I met Fr. Ubald Rugirangoga a few years back when I attended one of his healing services at the National Shrine of Our Lady of Good Help in Champion, Wisconsin. Prior to attending the service, all I knew about him was that he had survived the Rwandan genocide during which more than 1,000,000 members of the Tusi tribe were slaughtered by Hutu tribe members. That was enough to assure me that this was a priest with an important message

Indeed it was. In his homily that day, Fr. Ubald spoke about the need to give and receive forgiveness and the dangerous influence evil spirits can have in preventing us from doing so. What he said was profound, and I decided that I would take advantage of every opportunity in the future to listen to him speak.

For that reason, I was thrilled when I discovered that he would be authoring a book with author and editor Heidi Hess Saxton about his experiences and message of forgiveness. I couldn’t wait to get a copy and was not disappointed when I read it. In Forgiveness Makes You Free: A Dramatic Story of Healing and Reconciliation from the Heart of Rwanda (2019, Ave Maria Press), the horrors of the Rwandan genocide are brought to light — light as in the Light of Christ and the miraculous power of true forgiveness.

The book is written in a creative format, with Fr. Ubald’s personal story interwoven with the stories of other Rwandan genocide survivors and victims. In the massacre, Fr. Ubald lost 80 of his family members and 45,000 parishioners. He believes he was spared so that he could take up his mission and spread the message of forgiveness not only throughout Rwanda, but throughout the world. While sometimes hard to read because of the horrible suffering and cruelty, stories are used with purpose and effect to demonstrate how difficult it can be to forgive such atrocities and how valuable forgiveness can be in healing a nation.

I saw that this was what I needed to do. And so once more I opened my heart to Jesus and asked him to guide me through the darkness and pain, the terrible pain of what I had seen and continue to see in others. I thanked him for sparing my life. I asked him for the strength to forgive and resist evil. And once again, I decided to live for Jesus. He had saved me for purpose: to help others find forgiveness, the secret of peace.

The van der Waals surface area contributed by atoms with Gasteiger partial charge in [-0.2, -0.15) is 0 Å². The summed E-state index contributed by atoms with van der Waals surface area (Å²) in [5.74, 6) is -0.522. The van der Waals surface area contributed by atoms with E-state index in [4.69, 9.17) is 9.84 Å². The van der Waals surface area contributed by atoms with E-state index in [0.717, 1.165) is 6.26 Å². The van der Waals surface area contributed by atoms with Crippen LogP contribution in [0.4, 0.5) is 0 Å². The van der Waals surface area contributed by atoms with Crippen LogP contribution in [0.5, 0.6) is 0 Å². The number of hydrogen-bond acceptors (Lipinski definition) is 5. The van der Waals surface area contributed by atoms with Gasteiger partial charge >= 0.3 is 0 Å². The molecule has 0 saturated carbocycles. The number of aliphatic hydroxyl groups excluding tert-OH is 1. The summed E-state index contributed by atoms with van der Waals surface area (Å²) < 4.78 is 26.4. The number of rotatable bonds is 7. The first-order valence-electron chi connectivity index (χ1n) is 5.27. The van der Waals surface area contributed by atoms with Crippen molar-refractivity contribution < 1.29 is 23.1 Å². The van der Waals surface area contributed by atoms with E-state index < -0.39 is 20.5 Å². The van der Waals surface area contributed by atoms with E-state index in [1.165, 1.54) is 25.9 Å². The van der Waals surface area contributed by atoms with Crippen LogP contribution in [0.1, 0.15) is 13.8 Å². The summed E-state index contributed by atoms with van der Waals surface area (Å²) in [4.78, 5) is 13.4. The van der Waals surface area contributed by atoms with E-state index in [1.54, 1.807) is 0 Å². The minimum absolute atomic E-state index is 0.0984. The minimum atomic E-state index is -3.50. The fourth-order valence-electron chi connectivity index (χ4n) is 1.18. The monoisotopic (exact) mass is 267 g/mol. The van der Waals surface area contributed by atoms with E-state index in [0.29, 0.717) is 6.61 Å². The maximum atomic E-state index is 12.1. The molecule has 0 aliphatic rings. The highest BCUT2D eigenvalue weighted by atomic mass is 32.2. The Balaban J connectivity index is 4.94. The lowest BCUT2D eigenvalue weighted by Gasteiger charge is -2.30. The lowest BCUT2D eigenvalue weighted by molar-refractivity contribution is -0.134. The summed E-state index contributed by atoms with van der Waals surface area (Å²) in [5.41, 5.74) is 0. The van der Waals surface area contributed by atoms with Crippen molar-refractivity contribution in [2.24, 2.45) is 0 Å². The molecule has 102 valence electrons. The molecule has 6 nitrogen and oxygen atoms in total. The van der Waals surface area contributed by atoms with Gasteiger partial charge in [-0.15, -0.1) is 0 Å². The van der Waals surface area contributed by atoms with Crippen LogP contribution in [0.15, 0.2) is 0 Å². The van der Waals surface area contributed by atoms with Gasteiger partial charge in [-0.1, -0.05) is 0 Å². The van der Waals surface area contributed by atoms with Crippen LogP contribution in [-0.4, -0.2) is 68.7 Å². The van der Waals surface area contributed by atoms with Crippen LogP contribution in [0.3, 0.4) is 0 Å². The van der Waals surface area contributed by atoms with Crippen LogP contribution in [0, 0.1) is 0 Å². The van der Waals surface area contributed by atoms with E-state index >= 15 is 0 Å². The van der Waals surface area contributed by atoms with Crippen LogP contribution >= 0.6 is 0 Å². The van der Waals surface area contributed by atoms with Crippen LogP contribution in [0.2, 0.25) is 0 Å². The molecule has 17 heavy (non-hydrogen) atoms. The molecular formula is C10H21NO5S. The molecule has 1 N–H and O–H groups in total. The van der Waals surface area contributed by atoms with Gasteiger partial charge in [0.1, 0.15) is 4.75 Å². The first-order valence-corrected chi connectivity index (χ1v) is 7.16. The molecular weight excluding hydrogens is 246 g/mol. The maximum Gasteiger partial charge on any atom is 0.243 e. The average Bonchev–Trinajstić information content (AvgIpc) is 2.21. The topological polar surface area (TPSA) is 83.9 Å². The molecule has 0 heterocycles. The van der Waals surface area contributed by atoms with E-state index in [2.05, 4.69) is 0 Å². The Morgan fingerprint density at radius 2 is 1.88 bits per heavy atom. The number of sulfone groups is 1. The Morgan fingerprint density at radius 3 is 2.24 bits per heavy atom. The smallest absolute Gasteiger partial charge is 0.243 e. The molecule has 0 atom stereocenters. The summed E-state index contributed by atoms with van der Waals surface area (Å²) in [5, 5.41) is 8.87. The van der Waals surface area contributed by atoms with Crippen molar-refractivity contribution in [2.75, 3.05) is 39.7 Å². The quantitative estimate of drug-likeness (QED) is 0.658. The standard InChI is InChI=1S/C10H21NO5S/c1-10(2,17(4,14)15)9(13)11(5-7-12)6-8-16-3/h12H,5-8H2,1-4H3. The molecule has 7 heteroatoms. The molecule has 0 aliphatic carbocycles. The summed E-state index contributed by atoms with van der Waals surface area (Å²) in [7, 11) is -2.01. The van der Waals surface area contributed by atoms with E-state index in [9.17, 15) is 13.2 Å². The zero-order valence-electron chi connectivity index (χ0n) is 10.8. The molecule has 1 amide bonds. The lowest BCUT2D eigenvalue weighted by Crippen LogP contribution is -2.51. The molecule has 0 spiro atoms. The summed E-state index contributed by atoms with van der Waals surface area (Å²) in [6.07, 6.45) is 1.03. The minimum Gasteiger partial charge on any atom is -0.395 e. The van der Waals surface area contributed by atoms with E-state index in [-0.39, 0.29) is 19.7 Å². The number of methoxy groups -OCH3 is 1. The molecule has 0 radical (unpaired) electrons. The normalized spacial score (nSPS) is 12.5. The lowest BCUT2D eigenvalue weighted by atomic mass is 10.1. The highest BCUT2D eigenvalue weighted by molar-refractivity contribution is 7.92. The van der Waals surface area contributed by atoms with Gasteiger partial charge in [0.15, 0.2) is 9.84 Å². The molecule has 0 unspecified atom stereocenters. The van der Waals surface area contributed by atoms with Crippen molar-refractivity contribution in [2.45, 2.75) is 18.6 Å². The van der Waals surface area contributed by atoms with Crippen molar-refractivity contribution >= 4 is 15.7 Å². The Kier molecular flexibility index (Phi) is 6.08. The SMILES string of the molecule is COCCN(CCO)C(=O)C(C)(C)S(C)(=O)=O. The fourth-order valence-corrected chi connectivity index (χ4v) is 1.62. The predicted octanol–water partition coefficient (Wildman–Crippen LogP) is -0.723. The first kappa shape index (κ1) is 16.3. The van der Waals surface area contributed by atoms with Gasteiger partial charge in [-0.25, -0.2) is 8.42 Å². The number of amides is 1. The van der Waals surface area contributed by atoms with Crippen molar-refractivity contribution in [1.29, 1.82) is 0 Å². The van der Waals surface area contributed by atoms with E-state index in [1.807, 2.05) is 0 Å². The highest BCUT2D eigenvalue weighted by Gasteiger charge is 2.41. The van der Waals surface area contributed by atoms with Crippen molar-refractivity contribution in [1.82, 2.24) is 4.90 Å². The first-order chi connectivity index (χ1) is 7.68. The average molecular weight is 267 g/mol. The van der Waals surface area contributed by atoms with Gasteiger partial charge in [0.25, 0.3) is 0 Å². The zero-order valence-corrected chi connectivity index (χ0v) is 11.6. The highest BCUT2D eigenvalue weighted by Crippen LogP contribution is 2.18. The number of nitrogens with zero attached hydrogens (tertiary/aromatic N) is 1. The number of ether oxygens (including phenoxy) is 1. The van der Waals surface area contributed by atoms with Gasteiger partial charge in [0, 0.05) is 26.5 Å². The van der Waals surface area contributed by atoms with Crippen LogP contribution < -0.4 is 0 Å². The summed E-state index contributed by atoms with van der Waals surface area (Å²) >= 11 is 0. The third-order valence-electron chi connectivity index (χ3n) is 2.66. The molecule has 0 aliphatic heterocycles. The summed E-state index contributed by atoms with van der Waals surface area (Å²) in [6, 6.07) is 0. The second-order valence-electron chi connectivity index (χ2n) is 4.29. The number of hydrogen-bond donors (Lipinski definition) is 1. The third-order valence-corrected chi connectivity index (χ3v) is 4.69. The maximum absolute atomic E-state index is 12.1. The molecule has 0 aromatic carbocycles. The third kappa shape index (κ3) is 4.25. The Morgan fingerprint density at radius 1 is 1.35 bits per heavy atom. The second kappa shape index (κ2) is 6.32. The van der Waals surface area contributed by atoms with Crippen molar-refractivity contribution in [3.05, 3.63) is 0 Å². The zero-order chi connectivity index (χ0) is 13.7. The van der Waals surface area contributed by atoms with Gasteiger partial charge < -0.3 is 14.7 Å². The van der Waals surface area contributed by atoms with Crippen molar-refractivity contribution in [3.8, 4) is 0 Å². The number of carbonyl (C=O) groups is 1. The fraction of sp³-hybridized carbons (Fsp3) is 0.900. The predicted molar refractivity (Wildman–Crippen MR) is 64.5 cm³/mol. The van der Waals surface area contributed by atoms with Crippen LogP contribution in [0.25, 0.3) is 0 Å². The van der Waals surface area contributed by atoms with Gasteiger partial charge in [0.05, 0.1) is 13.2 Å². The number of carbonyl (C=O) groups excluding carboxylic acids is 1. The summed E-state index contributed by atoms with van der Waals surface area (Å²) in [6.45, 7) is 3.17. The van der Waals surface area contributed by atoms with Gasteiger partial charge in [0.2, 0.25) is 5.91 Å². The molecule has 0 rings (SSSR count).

... As I looked up at the face of Jesus, and inner voice said to me, ‘Ubald, accept your cross also,’ I breezed deeply, and I made a decision to carry my cross as well. I would carry the cross of genocide, the cross of one who had preached love in a parish that had been destroyed by that genocide. It was time to stop weeping and to allow God to heal my wounds so that I could help others who needed healing from their wounds.

Fr. Ubald’s mission led him to establish the Center for the Secret of Peace in Rwanda.

Education and formation were badly needed if Christian communities were ever going to be rebuilt. And yet, many regarded the Church and its ministers with suspicion and a deep-rooted sense of betrayal, for it was fellow believers who had taken up weapons against the innocent. In the years following the genocide, many Catholics left the Church – some joining Protestant communities, some converting to Islam, and others losing faith altogether. I began to ask God to make a place for this message of trance formation and reconciliation to be heard very clearly. In this time, this would be the primary work for the Center for the Secret of Peace.

… However, in the years immediately after the genocide, this work began right where I was, at Mushaka parish. People needed to be reminded of their inherent dignity and value in the eyes of God. They needed to see one another as true brothers and sisters in Christ once more if this great evil was ever to be eradicated from our land. They needed to encounter in a New Way, Christ the Healer, Christ the Redeemer, and Christ the Prince of Peace.

Fr. Ubald’s mission has been taken up by others in his country and great forgiveness, healing and peace have covered the land. Today, there are no more Tutsis or Hutus — only Rwandans who love their country and want to assure that history does not repeat itself. The lessons of the Rwandan genocide must never be forgotten and is an example for other nations threatened by cultural conflicts and societal discord.